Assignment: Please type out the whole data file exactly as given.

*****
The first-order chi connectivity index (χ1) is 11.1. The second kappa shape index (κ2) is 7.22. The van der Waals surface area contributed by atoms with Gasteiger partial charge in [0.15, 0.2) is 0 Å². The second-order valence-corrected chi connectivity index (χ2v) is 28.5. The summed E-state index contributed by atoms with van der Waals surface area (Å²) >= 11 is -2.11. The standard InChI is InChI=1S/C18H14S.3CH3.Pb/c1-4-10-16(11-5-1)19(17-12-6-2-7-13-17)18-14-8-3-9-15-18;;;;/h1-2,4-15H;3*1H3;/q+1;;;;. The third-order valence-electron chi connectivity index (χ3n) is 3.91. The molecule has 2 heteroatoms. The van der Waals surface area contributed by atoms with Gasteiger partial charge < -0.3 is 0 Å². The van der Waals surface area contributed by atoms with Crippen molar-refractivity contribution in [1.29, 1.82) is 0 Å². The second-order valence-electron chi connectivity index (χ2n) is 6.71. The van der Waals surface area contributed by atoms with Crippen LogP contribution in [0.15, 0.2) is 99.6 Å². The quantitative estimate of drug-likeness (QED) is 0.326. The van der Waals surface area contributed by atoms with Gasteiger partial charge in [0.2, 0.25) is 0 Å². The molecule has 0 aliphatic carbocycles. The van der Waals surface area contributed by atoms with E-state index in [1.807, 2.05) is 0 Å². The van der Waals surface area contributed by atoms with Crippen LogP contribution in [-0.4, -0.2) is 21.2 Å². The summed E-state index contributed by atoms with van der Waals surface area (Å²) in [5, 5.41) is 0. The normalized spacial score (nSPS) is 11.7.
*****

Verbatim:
The first-order chi connectivity index (χ1) is 11.1. The second kappa shape index (κ2) is 7.22. The van der Waals surface area contributed by atoms with Gasteiger partial charge in [0.15, 0.2) is 0 Å². The second-order valence-corrected chi connectivity index (χ2v) is 28.5. The summed E-state index contributed by atoms with van der Waals surface area (Å²) >= 11 is -2.11. The standard InChI is InChI=1S/C18H14S.3CH3.Pb/c1-4-10-16(11-5-1)19(17-12-6-2-7-13-17)18-14-8-3-9-15-18;;;;/h1-2,4-15H;3*1H3;/q+1;;;;. The third-order valence-electron chi connectivity index (χ3n) is 3.91. The molecule has 2 heteroatoms. The van der Waals surface area contributed by atoms with Gasteiger partial charge < -0.3 is 0 Å². The van der Waals surface area contributed by atoms with Crippen molar-refractivity contribution in [1.29, 1.82) is 0 Å². The second-order valence-electron chi connectivity index (χ2n) is 6.71. The van der Waals surface area contributed by atoms with Crippen LogP contribution in [0.15, 0.2) is 99.6 Å². The quantitative estimate of drug-likeness (QED) is 0.326. The van der Waals surface area contributed by atoms with Gasteiger partial charge in [0.2, 0.25) is 0 Å². The molecule has 0 aliphatic carbocycles. The van der Waals surface area contributed by atoms with E-state index in [1.807, 2.05) is 0 Å². The van der Waals surface area contributed by atoms with Crippen LogP contribution in [-0.4, -0.2) is 21.2 Å². The summed E-state index contributed by atoms with van der Waals surface area (Å²) in [5, 5.41) is 0. The normalized spacial score (nSPS) is 11.7.